Political rights in Hungary are at their lowest ebb since the fall of communism in 1989, according to a global corruption index released Tuesday by the watchdog Transparency International.
While many Europe countries score among the world’s healthiest democracies, Hungary has slid down to 46th place on TI’s Corruption Perceptions Index (CPI) for 2018.
This is cause for concern says Carl Dolan, director of Transparency International EU , who warns that Hungary is now considered to be a flawed democracy with a “serious” level of corruption.
“It’s no coincidence that this decline is happening at the same time as the ascendency of the (right-wing nationalist) Fidesz Party ,” he told RFI. “There has been a clearly calculated and deliberate attempt by the party to dismantle checks and balances within Hungary that would act as a stop on strong executive power.”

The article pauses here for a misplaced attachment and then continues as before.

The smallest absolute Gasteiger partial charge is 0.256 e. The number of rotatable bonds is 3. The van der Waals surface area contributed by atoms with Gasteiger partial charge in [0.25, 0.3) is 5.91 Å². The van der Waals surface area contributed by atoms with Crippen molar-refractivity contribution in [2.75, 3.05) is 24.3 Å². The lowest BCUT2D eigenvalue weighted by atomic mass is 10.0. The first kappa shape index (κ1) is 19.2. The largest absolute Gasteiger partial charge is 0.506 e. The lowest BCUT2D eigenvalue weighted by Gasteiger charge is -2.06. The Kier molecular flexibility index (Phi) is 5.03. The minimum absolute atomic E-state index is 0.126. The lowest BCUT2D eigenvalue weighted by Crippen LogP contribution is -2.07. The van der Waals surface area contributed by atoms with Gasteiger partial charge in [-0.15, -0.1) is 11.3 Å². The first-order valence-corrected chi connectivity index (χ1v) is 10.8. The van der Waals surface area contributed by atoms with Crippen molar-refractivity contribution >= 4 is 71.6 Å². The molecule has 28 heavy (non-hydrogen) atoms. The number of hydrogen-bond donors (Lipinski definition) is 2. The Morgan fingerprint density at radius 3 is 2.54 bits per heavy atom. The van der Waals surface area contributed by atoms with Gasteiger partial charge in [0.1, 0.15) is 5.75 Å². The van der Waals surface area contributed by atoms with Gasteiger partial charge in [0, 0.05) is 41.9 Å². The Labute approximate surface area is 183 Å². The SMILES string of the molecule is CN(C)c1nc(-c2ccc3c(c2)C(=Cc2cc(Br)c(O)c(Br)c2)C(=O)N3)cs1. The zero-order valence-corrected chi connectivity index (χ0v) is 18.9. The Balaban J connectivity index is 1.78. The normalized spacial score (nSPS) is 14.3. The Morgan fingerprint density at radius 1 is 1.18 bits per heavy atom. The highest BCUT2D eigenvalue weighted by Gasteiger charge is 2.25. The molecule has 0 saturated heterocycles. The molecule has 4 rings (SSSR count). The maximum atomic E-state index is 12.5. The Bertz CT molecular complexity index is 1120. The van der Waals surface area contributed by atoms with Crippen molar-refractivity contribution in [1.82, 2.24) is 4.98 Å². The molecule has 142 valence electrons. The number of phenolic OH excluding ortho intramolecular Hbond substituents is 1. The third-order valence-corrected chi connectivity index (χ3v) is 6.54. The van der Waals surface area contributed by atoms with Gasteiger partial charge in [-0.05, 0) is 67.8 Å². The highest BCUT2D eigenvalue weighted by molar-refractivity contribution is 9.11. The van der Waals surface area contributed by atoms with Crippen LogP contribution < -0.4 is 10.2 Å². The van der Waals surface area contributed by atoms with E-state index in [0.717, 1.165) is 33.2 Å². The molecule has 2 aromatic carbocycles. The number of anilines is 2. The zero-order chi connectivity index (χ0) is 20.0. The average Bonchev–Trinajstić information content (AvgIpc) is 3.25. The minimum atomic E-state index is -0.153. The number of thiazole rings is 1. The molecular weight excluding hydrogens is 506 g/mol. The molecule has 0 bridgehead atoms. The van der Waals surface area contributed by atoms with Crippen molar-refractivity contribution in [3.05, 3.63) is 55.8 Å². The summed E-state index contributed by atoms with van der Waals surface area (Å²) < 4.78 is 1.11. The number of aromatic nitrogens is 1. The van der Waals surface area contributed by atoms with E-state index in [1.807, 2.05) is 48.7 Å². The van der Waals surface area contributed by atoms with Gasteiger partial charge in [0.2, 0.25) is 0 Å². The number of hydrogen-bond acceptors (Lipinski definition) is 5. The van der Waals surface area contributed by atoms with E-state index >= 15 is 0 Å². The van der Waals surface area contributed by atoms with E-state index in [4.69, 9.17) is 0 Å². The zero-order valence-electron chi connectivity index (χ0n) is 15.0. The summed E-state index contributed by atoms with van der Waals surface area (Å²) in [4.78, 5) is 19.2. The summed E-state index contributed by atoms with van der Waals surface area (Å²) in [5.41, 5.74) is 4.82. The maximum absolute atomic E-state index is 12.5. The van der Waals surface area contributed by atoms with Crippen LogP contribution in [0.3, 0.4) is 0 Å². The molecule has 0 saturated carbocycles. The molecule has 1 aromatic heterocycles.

Hungary has been sliding toward authoritarianism since Prime Minister Viktor Orban’s victory in 2010. Since then, he and his Fidesz Party have won three consecutive mandates. Dolan says the judiciary is being increasingly politicized.
“Independent courts have been stacked with favourites or cronies of the party. The chief prosecutor is a close associate of Orban. We’ve had a series of clampdowns on civil society and independent media. Most recently, last year, there was a proposal for a new system of administrative courts that would report directly to the Ministry of Justice, political appointees, and ironically those administrative courts would try corruption cases.”
The CPI rates 180 nations according to their perceived level of public sector corruption. Scores are out of 100. The higher the score, the healthier the democracy. Denmark again came out on top, followed by New Zealand – while Somalia, South Sudan and Syria are seen as the world’s most corrupt countries.
Other results show 14 of the world’s strongest democracies are in Europe, although Greece and Bulgaria join Hungary as European nations increasingly gripped by corruption.
The central message from Transparency International this year is that the ongoing failure of most countries to control corruption in a meaningful way is contributing to “a crisis of democracy” around the world.
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